By Cheryl Dean
Editor’s Note: The article below purports to be something that Martin Bryant wrote from prison to his sister — but there is a little surprise in it. Recall my article on the 7th December 2015 regarding the “sleazy” presentation in the Daily Telegraph about Lindy Bryant, in which she allegedly told that she had to run away and change her name. Now we publish a different approach by Cheryl Dean.
To my dear sister,
I’m so grateful and happy that I’m allowed to write to you. It seems a small thing, but here in my tiny cement world, it’s everything. I get to write some of my words on paper. Words that fill my entire body, but most that I’m not allowed to ever say or express. Sometimes I feel I will burst from all that I must contain within me.
It’s so abnormal, to expect a person to be so much less than they are. Sometimes I don’t feel human anymore. Who or what am I now? I’m alive only because my heart continues to beat, but I’m not living. I am but a shell of a person — more like a zombie, even worse than zombie apocalypse, at least they could walk around, be outside and see people.
I am not my own person anymore. Someone else owns me now, worse than a slave. It’s as if I were someone’s car, just an object. They can wash and polish me if they want to, or take me for drives, or to run errands. Or they can neglect me and put me in the windowless garage alone for years, never to see the daylight again.
It’s like a dog that lives his entire life cruelly chained to a dilapidated dog house. He looks and barks like a dog, but does nothing that dogs do, never runs free, never receives love, never plays or fights with other dogs, never buries a bone. Can you still call him a dog? I don’t think so. I have no say over my own existence.
They have taken my dignity, my privacy, my character, my personality, my intelligence, my rights, my loved ones, my friends, my physical and mental health, and every other single thing they could possibly take from me. That aching and longing for life never subsides, I wonder if it ever will.
So many lives have been ruined, for nothing.
I am thinking of not going outside anymore. What is the difference if I sit in this cage or if I sit in a cage outside? I can’t see anything there. At least inside I don’t have to endure being searched from head to toe. I don’t have to worry about the wannabe-soldier guards with their high powered guns pointing at my head.
I often fear that I will suddenly trip while being taken outside or if I sneezed really hard, would they become so startled that they would all shoot me in the head and kill me for that. I guess they could say they feared for their safety, and let’s face it, those are the only people whose safety matters.
I don’t even want to take a shower anymore. It’s the same procedure, and it’s not worth it. I can wash in my cell just as well. The showers are usually cold and only last for a minute, so it would be no loss to me. It would be a disappointment to the guards though, one less person to humiliate and take all dignity from. This is the sum of their daily job here.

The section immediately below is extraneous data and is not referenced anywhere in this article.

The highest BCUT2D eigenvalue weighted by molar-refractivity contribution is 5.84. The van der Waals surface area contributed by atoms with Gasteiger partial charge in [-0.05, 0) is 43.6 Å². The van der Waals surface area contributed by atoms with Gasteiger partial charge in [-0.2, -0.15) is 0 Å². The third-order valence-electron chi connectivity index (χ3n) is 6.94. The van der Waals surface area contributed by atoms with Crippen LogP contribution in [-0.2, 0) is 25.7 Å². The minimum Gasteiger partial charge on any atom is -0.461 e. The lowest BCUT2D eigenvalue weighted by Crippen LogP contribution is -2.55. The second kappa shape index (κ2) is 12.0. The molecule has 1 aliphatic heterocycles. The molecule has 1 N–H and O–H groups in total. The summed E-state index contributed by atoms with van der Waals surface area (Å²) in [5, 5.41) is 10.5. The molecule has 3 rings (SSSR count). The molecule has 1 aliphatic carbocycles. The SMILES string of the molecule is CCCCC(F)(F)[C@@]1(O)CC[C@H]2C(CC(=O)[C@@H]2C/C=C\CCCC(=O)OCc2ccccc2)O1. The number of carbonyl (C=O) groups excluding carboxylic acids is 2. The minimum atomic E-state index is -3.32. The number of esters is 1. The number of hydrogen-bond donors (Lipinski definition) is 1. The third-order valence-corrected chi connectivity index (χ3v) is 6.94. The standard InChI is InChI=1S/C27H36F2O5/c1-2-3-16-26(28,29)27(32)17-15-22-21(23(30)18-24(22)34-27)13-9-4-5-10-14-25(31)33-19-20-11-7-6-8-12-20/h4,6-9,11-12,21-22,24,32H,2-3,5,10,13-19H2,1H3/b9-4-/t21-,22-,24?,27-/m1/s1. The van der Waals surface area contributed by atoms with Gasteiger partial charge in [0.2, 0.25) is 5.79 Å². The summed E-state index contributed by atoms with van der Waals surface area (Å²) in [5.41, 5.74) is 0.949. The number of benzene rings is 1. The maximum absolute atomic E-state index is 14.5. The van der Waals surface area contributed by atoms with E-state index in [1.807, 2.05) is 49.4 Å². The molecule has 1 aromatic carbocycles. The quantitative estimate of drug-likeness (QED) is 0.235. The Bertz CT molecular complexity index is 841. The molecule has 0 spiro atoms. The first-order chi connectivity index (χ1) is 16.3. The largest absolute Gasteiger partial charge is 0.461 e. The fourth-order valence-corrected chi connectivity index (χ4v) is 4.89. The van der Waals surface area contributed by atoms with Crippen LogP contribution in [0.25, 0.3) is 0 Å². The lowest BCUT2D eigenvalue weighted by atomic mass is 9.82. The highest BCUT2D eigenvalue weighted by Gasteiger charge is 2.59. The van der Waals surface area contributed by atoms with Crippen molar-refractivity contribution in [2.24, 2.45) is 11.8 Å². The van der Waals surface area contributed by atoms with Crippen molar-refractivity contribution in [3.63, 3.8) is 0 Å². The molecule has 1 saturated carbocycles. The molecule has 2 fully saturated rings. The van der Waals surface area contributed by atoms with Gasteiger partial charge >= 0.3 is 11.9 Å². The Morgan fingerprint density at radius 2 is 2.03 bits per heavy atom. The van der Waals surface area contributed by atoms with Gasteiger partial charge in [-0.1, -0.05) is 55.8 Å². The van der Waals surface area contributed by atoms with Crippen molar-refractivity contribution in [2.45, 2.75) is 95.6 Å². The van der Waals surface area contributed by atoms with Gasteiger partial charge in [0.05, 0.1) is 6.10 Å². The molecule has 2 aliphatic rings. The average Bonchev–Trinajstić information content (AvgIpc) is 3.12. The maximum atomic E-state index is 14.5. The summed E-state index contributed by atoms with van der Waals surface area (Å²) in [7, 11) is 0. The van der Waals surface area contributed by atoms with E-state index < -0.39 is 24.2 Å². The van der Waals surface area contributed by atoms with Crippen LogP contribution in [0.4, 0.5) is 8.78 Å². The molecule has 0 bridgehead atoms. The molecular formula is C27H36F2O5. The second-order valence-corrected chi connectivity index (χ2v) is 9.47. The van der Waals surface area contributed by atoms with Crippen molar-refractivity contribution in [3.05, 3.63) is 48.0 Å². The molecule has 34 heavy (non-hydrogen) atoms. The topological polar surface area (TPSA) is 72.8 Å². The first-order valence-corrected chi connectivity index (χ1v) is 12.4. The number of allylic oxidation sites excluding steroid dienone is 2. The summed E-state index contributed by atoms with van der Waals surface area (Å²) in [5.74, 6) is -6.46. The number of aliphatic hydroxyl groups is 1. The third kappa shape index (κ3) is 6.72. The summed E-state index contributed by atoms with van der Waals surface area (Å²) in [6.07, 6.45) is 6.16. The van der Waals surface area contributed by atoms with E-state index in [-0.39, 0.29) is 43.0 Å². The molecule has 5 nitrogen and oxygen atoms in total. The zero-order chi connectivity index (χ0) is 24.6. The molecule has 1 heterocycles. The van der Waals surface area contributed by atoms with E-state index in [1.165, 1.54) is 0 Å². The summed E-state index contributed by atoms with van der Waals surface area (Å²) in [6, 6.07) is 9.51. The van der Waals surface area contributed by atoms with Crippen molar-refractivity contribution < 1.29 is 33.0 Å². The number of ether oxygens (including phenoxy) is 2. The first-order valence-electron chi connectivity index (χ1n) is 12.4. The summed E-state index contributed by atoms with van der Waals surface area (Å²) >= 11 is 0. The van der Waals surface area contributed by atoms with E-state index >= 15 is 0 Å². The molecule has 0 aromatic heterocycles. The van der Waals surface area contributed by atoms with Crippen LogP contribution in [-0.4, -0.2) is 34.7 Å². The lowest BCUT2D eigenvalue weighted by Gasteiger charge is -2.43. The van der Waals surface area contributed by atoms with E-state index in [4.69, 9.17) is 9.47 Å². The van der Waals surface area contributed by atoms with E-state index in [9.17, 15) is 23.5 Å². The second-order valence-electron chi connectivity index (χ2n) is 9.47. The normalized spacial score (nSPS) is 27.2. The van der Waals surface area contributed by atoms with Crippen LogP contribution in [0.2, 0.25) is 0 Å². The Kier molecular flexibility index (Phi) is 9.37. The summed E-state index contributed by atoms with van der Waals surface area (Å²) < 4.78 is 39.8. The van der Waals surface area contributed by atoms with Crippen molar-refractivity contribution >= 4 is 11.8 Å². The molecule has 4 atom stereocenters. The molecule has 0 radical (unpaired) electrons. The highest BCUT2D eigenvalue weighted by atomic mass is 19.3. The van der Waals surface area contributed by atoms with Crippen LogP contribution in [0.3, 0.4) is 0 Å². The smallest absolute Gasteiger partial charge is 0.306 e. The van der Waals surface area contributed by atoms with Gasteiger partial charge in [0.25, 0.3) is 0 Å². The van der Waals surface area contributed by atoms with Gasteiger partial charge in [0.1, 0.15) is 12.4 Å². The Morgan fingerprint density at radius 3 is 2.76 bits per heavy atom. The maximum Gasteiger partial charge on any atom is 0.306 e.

I lie here day after day and wonder what is the purpose of this. Why have a person be barely existing, barely alive? Is it for extreme control and inhumane punishment, or for the pleasure of those in charge here, does it make them feel like big, strong men? I think so.
It certainly isn’t to protect anyone, since I’ve never hurt a fly in my whole life and never would. When I think of those who run the country and this prison and all prisons, I get nauseated. What an evil, sick world we live in. A world that God created for all of us to live freely, as good people, but the powerful and greedy have desecrated it.
God must weep day and night. I’m sorry if my letter makes you sad, but I have to release a bit of the dam of words in my head or I will go crazy, and I can never write such thoughts to mama. She is already in too much pain.
I wonder when I will see you again. Even when I do, we can hardly talk about anything. You sit across from me and look into my eyes to try to see how I am, how I am feeling, what am I not saying. You ask what I actually eat and how much I eat. You look and smile at me. I look at your face and try to convey my brotherly love, and ease your worry over me, although it doesn’t work, does it?
None of this is fair and I cry at the thought of how my family and friends have suffered. I don’t believe it can ever be undone. I can’t wait to hug them and be hugged again. I’ve never wanted anything so badly in my life, as a simple hug.
And now, allow me to confess that this article is “metaphorical.” Mr Bryant did not write it. I — Cheryl Dean — wrote it. In point of fact, I wrote it with a different prisoner in mind, namely Dzhokhar (“Jahar”) Tsarnaev.
Those two men have suffered a rather similar fate. Yet it may be that unfairness is the lot of many more people than we realize. My letter may be ‘customizable’ for thousands, or even millions, of prisoners!
If Lindy is listening I hope she was glad to hear that her brother wants a hug. To Lindy — and the sisters of Jahar — please tell the prisoner we are watching, we will not abandon. Abandonment is “not happening” here.
— Cheryl Dean is one of Gumshoe’s court reporters on the Boston Marathon case. Go to the top of the GumshoeNews website and click on “Boston” to retrieve her latest articles.